1. Robert September 28, 2014 at 6:03 am #

    Great post! (one of your better ones)

    Several other answers to “why aren’t we all rich?”: (a) we aren’t all old, so compounding hasn’t had much effect yet; (b) single parent families/households and costly divorces; (c) consumer culture; (d) pain of deferred gratification; (e) increased government take; (f) lack of education; (g) most of all–if everyone became rich, we’d all be poor. If we all became savers, who would buy the goods? I think this is an example where what is a good strategy for an individual is bad strategy if everyone does it (I’m not an economist, but I think it is impossible for everyone to compound money to reach a wealthy state; returns would become very small if capital were so freely available. I assume a depression would follow). Anyway, thanks to behavioral issues, this is unlikely to happen. (And maybe my lack of economics training is showing through! LOL).

    I wonder if these behavioral instincts that you write about can be retrained/reprogrammed via simulation games? I know I am less reactive to market gyrations now than when I was younger. Having experienced several gut-wrenching drops in my investing lifetime, I am now less sensitive to them or inclined to panic. If one can learn and adapt through real-life experiences, that shows one can in fact reprogram the behavior. If so, then rather than having to live a full life before learning this critical behavior, what if you could learn it in a few hours or days via a simulation? I’m imagining some kind of multiplayer online/video game, for instance, with real money involved or some other way to inflict pain and joy as your assets rise and fall. Maybe gambling does that, I don’t know (not my thing); my sense, though, is that people who gamble a lot learn the wrong thing: they learn to think in irrational ways, that the ‘next’ time their ship will finally come in. I’m thinking of a game that would teach you to be more rational, not less rational, in the face of emotional upheavals. I know stock market simulations exist; schools use them all the time. I wonder if anyone has studied the effects of playing one that involves significant risk/reward and the impact that has on subsequent investment performance in real life? (It would be much cheaper to teach this to young people than mature adults, since it wouldn’t take nearly as much money or other reward to cause similar pain/joy as it would take for an adult!).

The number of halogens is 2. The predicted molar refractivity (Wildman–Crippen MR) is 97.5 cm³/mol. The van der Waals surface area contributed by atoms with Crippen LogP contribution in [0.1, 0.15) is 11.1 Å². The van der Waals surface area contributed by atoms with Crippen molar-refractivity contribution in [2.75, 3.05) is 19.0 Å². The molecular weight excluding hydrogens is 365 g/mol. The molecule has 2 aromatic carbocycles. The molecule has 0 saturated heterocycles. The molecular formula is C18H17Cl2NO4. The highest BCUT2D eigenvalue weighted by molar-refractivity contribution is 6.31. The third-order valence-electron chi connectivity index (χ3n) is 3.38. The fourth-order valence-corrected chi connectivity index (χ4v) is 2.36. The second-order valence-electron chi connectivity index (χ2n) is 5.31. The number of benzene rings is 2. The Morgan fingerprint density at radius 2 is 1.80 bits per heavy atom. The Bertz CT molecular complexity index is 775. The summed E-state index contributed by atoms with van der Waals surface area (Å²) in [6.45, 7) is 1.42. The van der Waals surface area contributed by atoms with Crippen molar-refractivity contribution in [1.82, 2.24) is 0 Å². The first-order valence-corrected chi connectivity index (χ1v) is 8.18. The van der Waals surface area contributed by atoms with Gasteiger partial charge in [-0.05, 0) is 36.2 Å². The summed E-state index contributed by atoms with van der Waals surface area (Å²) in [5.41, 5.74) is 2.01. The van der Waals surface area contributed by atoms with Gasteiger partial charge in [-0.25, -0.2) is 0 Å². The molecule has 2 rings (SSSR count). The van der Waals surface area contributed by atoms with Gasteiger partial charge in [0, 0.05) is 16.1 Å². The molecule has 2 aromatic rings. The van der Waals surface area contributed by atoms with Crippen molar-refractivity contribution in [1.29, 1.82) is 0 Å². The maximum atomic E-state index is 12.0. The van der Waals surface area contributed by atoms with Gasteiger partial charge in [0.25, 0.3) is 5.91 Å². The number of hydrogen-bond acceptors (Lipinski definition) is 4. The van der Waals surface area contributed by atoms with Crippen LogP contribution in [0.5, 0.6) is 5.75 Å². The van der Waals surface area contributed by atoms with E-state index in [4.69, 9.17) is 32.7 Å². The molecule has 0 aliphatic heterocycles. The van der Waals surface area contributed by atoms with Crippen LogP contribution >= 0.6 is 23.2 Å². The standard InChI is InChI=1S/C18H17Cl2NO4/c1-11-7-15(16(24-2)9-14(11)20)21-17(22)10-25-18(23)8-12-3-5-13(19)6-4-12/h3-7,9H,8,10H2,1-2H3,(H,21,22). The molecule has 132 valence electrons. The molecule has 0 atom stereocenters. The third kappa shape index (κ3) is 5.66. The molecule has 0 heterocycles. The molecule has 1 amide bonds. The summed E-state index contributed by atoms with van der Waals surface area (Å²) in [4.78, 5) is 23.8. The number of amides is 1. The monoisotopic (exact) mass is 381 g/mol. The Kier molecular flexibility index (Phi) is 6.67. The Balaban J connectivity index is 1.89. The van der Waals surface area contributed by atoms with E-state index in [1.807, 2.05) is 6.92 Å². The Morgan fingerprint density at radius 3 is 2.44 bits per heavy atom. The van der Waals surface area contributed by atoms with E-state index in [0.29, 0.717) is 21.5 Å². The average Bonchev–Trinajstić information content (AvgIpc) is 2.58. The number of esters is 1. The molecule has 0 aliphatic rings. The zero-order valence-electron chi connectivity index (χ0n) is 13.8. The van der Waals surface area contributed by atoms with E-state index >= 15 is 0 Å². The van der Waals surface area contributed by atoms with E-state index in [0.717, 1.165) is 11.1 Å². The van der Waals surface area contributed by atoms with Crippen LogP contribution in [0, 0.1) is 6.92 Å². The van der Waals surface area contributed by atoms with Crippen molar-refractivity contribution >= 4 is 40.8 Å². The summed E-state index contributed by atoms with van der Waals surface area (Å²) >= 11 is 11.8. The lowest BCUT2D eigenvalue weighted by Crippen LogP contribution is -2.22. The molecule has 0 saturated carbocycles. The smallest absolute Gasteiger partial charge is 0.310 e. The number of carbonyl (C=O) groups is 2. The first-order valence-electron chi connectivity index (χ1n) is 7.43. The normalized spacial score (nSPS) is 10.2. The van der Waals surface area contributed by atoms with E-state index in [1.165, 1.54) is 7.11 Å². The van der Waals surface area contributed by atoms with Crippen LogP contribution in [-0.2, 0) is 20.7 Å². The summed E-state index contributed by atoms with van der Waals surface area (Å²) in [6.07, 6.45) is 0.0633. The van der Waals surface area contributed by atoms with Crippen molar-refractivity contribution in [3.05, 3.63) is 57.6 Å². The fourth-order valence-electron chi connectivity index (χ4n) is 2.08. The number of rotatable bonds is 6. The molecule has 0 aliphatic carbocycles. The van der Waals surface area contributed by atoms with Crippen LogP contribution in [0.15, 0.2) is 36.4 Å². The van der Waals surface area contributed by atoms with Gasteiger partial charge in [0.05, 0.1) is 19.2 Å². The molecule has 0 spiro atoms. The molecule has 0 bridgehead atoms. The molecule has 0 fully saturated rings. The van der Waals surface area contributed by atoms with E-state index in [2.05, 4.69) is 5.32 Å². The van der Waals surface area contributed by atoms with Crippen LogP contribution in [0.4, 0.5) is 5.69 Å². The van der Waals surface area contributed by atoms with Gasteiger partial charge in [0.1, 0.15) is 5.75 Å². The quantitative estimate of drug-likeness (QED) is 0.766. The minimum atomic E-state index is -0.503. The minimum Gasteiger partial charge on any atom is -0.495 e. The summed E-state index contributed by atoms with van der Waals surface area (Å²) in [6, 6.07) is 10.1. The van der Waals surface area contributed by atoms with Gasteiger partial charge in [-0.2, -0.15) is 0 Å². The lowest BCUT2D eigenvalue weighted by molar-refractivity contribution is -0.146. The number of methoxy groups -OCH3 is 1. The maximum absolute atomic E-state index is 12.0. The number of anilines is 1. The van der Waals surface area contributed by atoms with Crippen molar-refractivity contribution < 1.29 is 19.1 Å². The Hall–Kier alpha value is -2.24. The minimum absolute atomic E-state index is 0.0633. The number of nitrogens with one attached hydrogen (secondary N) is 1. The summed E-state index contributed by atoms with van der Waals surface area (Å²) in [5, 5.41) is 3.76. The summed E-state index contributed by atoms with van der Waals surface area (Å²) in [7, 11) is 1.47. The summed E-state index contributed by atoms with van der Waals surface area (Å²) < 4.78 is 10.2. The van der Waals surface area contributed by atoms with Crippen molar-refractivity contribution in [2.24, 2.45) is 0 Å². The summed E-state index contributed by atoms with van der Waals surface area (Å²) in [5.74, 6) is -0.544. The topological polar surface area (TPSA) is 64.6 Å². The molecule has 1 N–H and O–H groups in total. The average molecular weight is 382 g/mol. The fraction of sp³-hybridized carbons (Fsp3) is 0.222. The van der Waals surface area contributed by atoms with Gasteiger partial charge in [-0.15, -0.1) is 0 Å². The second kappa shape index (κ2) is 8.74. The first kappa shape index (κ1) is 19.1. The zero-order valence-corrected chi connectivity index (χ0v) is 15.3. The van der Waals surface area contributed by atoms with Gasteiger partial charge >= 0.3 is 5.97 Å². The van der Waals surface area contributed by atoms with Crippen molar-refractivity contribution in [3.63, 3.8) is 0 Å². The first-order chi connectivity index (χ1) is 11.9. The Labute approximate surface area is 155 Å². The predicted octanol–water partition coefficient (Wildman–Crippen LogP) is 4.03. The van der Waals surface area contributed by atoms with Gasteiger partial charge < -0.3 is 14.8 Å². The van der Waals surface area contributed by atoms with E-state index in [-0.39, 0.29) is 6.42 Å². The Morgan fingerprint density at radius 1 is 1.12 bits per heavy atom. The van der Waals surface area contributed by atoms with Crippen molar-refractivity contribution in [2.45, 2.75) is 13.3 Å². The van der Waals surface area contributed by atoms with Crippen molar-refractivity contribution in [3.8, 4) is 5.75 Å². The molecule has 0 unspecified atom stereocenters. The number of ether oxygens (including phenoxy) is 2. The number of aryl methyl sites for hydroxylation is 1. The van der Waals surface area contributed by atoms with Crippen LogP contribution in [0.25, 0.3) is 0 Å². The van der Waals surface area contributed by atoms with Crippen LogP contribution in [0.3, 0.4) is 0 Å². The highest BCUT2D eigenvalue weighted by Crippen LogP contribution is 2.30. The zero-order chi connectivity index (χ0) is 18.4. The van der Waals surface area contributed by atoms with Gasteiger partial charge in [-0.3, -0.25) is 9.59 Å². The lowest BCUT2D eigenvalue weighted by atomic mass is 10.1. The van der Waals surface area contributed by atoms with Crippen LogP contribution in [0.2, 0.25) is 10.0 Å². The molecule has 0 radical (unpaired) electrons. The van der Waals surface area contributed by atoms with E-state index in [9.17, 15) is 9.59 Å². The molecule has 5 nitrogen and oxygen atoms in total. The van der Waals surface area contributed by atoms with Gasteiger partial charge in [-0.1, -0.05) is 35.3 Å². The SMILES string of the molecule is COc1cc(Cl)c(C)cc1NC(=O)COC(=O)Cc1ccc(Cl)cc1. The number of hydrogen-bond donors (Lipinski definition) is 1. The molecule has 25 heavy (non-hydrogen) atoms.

• Miles Dividend M.D. September 29, 2014 at 6:14 pm #

      Robert,

      Thanks. I agree with all of your points about why we cannot all be rich. In many ways this is like the classic question: “what if everybody indexed?”

      In the end I am most concerned with the smaller questions. Like “Why could it be hard for me personally to to do something so seemingly simple?”

      As to using computers to train us to be less human in our investment decisions, wouldn’t it be more efficient to let computers make our investment decisions for us? As unappetizing as that sounds, I do suspect that algorithms will do a better job than humans in the end. What’s called for in investing, most of all, is consistency I think.

      AZ

      • Robert September 29, 2014 at 9:06 pm #

        If I had a computer algorithm managing my money but hadn’t developed risk tolerance, I’d still end up overriding the computer. Fear would still drive investment behavior.

  2. Miles Dividend M.D. September 29, 2014 at 10:01 pm #